Home » I’m Famous! Or Epilepsy Awareness and Depression
In honor of Epilepsy Awareness Month I had the chance to chat with Michelle Fischer, who broadcasts A View from My Window on the Indiana ARC website. Her hour-long interview with little ‘ol me, A View Into Epilepsy, was uploaded today and I encourage you to listen to it.
And I realized something.
While I can’t always update as often as I would like here at the Cafe, my posts are real, honest, and represent a part of me that I have a hard time showing sometimes. Not because I’m some mysterious person, but because I’m human.
Dealing with an Epilepsy diagnosis, living with life and death epilepsy, juggling other diagnoses of autism, Axenfeld-Rieger Syndrome … all these things change a person, change a family. But they don’t have to change it, transform it beyond what you can handle.
My hope is that my talk with Michelle helps someone, anyone, out there who might not get that being real about epilepsy means accepting you don’t have to be perfect – that it will be hard to deal with sometimes – that you will be overwhelmed and disillusioned. But that doesn’t have to be the end of the story.
Something I haven’t written about here at the Cafe too much, but something that undeniably changed me during the earliest years of being a special needs mom, was my slide into depression.
After Andy was born and we were dealing with one diagnosis after another, I put more pressure on myself than ever before, and I struggled and I strived so hard to be ‘perfect.’ I wanted to be the perfect mother, the perfect wife, able to handle every diagnosis and the well over dozen weekly therapy appointments … you guessed it, perfectly.
And I couldn’t.
And I hated myself for that weakness. I punished myself for that weakness. I spiraled under the reality of depression and the amazing stress of those early years. I tried the unthinkable and was hospitalized for attempting suicide.
I didn’t get better overnight. This isn’t a 30-minute sitcom where depression gets better because of a magic pill, or I feel so much better that life is *insert cheesy music* ‘worth living again’ — I’ve struggled and I’ve fought to do better for myself and my family.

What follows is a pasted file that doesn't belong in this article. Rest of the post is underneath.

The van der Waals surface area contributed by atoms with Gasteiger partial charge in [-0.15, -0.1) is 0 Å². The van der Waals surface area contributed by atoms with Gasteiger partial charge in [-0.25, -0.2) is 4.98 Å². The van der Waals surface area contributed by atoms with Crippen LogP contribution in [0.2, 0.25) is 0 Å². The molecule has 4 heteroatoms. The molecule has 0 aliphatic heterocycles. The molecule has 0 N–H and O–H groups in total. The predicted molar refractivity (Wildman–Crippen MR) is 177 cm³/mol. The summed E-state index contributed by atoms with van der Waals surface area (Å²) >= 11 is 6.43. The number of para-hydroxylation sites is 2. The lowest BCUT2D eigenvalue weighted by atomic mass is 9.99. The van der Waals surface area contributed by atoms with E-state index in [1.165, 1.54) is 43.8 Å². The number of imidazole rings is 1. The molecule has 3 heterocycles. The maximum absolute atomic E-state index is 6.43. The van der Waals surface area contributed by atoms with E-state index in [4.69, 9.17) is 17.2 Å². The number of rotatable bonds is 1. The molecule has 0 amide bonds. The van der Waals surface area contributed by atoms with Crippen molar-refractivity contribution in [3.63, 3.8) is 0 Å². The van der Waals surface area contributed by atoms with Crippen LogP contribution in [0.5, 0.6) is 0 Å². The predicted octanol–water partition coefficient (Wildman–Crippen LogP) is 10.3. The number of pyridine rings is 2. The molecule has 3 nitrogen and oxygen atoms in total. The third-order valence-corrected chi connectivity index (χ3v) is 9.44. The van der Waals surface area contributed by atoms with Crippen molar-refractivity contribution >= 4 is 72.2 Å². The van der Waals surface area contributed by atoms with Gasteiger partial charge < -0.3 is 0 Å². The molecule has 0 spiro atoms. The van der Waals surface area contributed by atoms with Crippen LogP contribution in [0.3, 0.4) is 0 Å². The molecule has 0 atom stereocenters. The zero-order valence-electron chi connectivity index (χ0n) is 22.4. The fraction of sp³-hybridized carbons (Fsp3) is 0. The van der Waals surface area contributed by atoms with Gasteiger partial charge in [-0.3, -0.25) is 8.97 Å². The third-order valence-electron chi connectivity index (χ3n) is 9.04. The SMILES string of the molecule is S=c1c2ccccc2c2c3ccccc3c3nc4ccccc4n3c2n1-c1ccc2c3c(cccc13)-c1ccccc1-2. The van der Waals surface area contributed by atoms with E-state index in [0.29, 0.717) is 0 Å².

Ten years later, I can look back and see my spiral happening, I can see how I set myself up to fall. Not because I happened to be a special needs parent, but because of the combination of epilepsy, autism, brain damage, vision loss, rare disorder … and of my own inability to see beyond my need to be perfect. I set myself up to fall.
This wasn’t a one-time situation – I have a chronic issue with depression, and while I am doing wonderfully these days I still catch myself having limiting thoughts, and small thoughts of ‘perfectionism.’
But you also get to climb to the top of the mountain and look back at the road you’ve traveled. I’m stronger, wiser, healthier, and more emotionally capable of dealing with being the best mom and wife I can be … not perfect by any means. And I hope that reality might help someone else see that perfection is an illusion – reality is a life filled with challenges and triumphs, tears and laughter.
So my talk with Michelle started out about Epilepsy and life with these amazing guys, and it hinted at what I’ve shared in more detail above. But I think it’s more important than ever that you realize I am only human. I make mistakes. I grieve. I love. I learn. I go on.
When you are dealing with the added stress of being a special needs parent, the fear of epilepsy and uncertainty of autism and so many other diagnoses, it’s okay to step back and realize that you are only human.
I’m okay with that.
Your Turn: Do you or a loved one deal with epilepsy, autism or other diagnoses and struggle with depression? Have a chance to check out my interview? Want to share your own thoughts on special needs parenting and epilepsy?